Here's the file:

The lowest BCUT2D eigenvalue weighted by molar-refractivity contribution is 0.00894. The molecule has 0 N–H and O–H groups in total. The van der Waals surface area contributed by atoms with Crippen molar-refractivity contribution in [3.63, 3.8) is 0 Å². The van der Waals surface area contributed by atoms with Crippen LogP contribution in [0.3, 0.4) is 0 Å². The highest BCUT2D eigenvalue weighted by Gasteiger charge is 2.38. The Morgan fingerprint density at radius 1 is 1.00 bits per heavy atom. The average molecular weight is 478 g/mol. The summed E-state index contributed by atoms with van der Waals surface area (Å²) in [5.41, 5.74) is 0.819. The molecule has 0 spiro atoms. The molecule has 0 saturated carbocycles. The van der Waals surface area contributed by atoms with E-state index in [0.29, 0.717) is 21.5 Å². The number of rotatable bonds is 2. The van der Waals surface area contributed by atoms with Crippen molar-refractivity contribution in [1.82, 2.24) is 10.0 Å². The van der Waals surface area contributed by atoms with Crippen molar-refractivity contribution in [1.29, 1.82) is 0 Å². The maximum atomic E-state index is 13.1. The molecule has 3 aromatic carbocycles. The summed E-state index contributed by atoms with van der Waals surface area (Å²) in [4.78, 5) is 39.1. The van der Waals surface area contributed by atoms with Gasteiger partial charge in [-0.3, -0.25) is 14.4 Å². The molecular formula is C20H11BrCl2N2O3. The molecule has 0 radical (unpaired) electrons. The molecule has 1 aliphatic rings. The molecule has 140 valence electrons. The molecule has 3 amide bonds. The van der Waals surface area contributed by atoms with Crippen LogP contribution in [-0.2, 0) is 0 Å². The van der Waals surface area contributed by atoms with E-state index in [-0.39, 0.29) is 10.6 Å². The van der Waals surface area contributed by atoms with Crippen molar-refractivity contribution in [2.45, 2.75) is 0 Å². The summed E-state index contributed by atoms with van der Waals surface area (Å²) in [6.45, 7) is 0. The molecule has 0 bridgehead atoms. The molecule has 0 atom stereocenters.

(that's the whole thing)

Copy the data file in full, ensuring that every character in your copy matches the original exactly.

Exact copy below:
The lowest BCUT2D eigenvalue weighted by molar-refractivity contribution is 0.00894. The molecule has 0 N–H and O–H groups in total. The van der Waals surface area contributed by atoms with Crippen molar-refractivity contribution in [3.63, 3.8) is 0 Å². The van der Waals surface area contributed by atoms with Crippen LogP contribution in [0.3, 0.4) is 0 Å². The highest BCUT2D eigenvalue weighted by Gasteiger charge is 2.38. The Morgan fingerprint density at radius 1 is 1.00 bits per heavy atom. The average molecular weight is 478 g/mol. The summed E-state index contributed by atoms with van der Waals surface area (Å²) in [5.41, 5.74) is 0.819. The molecule has 0 spiro atoms. The molecule has 0 saturated carbocycles. The van der Waals surface area contributed by atoms with E-state index in [0.29, 0.717) is 21.5 Å². The number of rotatable bonds is 2. The van der Waals surface area contributed by atoms with Crippen molar-refractivity contribution in [1.82, 2.24) is 10.0 Å². The van der Waals surface area contributed by atoms with Crippen molar-refractivity contribution in [1.29, 1.82) is 0 Å². The maximum atomic E-state index is 13.1. The molecule has 3 aromatic carbocycles. The summed E-state index contributed by atoms with van der Waals surface area (Å²) in [4.78, 5) is 39.1. The van der Waals surface area contributed by atoms with Gasteiger partial charge in [-0.3, -0.25) is 14.4 Å². The molecular formula is C20H11BrCl2N2O3. The molecule has 0 radical (unpaired) electrons. The molecule has 1 aliphatic rings. The molecule has 140 valence electrons. The molecule has 3 amide bonds. The van der Waals surface area contributed by atoms with Crippen LogP contribution in [-0.2, 0) is 0 Å². The van der Waals surface area contributed by atoms with E-state index in [-0.39, 0.29) is 10.6 Å². The van der Waals surface area contributed by atoms with Crippen molar-refractivity contribution in [2.45, 2.75) is 0 Å². The summed E-state index contributed by atoms with van der Waals surface area (Å²) in [6.45, 7) is 0. The molecule has 0 bridgehead atoms. The molecule has 0 atom stereocenters.